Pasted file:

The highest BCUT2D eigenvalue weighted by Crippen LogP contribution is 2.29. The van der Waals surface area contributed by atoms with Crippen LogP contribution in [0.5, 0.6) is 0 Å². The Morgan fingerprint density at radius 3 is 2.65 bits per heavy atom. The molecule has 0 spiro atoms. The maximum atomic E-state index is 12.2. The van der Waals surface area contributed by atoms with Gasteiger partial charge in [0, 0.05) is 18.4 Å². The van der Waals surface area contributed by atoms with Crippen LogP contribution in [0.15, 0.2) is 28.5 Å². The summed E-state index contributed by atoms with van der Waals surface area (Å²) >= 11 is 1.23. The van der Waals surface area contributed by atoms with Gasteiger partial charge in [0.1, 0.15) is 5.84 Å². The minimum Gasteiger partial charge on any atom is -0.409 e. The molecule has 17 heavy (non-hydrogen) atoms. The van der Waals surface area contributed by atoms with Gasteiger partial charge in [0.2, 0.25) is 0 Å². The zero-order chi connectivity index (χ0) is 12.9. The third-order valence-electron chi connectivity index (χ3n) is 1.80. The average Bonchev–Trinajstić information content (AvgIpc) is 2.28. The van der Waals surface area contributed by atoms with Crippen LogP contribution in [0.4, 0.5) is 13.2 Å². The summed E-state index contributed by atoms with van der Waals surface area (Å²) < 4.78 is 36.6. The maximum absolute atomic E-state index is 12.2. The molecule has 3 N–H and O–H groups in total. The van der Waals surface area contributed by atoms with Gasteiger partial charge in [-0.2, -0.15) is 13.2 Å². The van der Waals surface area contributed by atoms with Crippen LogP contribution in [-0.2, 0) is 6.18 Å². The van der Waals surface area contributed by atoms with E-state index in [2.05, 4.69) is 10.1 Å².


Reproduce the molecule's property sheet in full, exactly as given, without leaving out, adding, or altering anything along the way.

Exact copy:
The highest BCUT2D eigenvalue weighted by Crippen LogP contribution is 2.29. The van der Waals surface area contributed by atoms with Crippen LogP contribution in [0.5, 0.6) is 0 Å². The Morgan fingerprint density at radius 3 is 2.65 bits per heavy atom. The molecule has 0 spiro atoms. The maximum atomic E-state index is 12.2. The van der Waals surface area contributed by atoms with Gasteiger partial charge in [0, 0.05) is 18.4 Å². The van der Waals surface area contributed by atoms with Crippen LogP contribution in [0.15, 0.2) is 28.5 Å². The summed E-state index contributed by atoms with van der Waals surface area (Å²) >= 11 is 1.23. The van der Waals surface area contributed by atoms with Gasteiger partial charge in [0.1, 0.15) is 5.84 Å². The minimum Gasteiger partial charge on any atom is -0.409 e. The molecule has 17 heavy (non-hydrogen) atoms. The van der Waals surface area contributed by atoms with Gasteiger partial charge in [0.2, 0.25) is 0 Å². The zero-order chi connectivity index (χ0) is 12.9. The third-order valence-electron chi connectivity index (χ3n) is 1.80. The average Bonchev–Trinajstić information content (AvgIpc) is 2.28. The van der Waals surface area contributed by atoms with Crippen LogP contribution in [0.4, 0.5) is 13.2 Å². The summed E-state index contributed by atoms with van der Waals surface area (Å²) < 4.78 is 36.6. The maximum absolute atomic E-state index is 12.2. The molecule has 3 N–H and O–H groups in total. The van der Waals surface area contributed by atoms with Gasteiger partial charge in [-0.2, -0.15) is 13.2 Å². The van der Waals surface area contributed by atoms with Crippen LogP contribution in [-0.2, 0) is 6.18 Å². The van der Waals surface area contributed by atoms with E-state index in [2.05, 4.69) is 10.1 Å².